•   In large crop years, put grain in storage and         order at your elevator stating that you will sell a
    price it in May - July. Complete all sales by July    specified number of bushels every time the market
    15.                                                   goes up a specific amount - say a nickel or dime.
Two reasons do the “scaled-up” approach. First,
since you sell only when the price goes up, you         When the price is near the top, you won’t sell
always average your price up and never down.            because you remain bullish in the hope of squeezing
Second, it is nearly impossible to convince yourself    out and extra dime or two.
to sell on a down market. A disciplined scaled-up       Meanwhile the market goes down and as it does,
approach forces you to sell on an up market and         you remain bullish and hope for a recovery to the
prevents you from holding indefinitely as prices are    levels you passed up. You may keep on hoping for a
rising.                                                 turn around as the market skids downward. Then
                                                        fear of an even lower price sets in and you finally
         STRATEGIES BASED ON                            SELL, possibly capturing the market bottom.
                                                        Emotional marketing decisions usually lead to poor
If you expect basis to narrow and futures prices
to rise:
• Store or wait to price                                Develop a well thought out written marketing plan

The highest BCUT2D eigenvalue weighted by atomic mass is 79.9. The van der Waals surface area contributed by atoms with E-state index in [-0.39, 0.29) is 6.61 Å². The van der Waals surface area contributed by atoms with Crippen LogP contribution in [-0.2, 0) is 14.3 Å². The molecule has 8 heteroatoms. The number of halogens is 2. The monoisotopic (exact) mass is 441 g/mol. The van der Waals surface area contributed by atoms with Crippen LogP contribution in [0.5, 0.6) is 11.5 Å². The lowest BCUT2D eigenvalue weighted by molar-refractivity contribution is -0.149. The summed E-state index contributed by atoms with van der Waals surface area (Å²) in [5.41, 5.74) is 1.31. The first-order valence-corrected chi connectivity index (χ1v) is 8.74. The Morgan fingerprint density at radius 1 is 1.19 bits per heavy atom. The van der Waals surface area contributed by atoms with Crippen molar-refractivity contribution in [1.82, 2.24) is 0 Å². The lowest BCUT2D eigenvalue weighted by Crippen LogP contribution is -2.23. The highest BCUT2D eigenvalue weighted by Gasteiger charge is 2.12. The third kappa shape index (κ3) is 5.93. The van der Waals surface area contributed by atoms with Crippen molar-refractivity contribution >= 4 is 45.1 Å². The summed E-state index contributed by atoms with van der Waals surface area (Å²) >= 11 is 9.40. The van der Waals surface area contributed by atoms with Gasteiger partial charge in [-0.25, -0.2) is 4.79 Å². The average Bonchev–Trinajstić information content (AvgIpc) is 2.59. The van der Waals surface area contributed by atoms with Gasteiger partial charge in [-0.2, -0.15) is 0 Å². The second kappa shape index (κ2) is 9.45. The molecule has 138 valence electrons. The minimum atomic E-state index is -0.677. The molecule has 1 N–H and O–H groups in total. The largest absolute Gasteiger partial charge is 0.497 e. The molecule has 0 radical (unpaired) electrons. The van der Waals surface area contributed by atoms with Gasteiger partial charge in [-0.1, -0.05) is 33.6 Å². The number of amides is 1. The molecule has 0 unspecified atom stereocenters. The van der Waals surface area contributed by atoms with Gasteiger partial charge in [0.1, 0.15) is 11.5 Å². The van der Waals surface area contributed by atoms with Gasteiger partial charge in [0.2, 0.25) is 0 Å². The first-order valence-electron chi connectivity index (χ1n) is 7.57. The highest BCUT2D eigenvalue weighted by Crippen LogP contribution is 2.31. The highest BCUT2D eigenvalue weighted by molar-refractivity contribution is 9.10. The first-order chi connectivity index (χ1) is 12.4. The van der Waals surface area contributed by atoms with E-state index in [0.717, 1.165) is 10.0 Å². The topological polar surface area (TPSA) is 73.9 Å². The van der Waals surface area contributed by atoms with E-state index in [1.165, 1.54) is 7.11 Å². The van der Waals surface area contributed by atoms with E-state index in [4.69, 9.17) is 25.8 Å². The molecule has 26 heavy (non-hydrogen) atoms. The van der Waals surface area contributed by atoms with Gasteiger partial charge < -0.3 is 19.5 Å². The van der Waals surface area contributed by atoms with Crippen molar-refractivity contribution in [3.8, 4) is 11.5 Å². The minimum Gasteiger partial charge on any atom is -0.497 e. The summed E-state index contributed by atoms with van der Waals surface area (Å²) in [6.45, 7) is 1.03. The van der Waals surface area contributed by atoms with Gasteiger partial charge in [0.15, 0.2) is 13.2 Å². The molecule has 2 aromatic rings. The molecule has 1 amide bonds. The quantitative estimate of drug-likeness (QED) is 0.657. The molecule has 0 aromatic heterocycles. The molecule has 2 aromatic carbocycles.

or strategy and stick to it. Don’t let your emotions
• Use a Delay Pricing Agreement
                                                        override your reason.
If you expect basis to widen and futures prices to
rise:                                                   Summing Up
• Use a Basis Contract                                  A market strategy has to be tailored to an individual
• Sell for cash now and buy futures or calls            producer. Financial position, market knowledge and
                                                        emotional risk bearing ability all should be
If you expect basis to narrow and futures prices        considered when choosing a market strategy.
to go down.
• Hedge (Sell futures directly)                         A market plan or strategy does not insure success.
                                                        The uncertainties of the commodities markets can
• Use a Hedged-to-Arrive Contract
                                                        make any strategy look bad. Over time, however, a
• Use put options
                                                        marketing plan should add to average returns and
• Use a Minimum Price Contract
                                                        reduce variability of returns.
If you expect basis to widen and futures prices to      The University of Minnesota is            an   equal
go down:                                                opportunity employer and educator.
• Make cash sales now
• Forward Contract now
• Use a Minimum Price Contract

Any market plan or strategy should have a “Plan B”
or plan which directs the marketing of your
commodity if your price objectives are never met.
For example: Your strategy may be to sell when
prices reach $6.50 /bu. If prices never reach $6.50,
your “Plan B” may be to sell by July 30th. or to sell
one-half on May 15th and one half on July 5th.

Emotions can kill a good plan
Usually emotional marketing decisions are bad
decisions. One theory is that farmers are bullish
90% of the time. Meanwhile, the markets are
bullish only 50% of the time. So it is easy to make a
bad decision if you make it based only on emotion.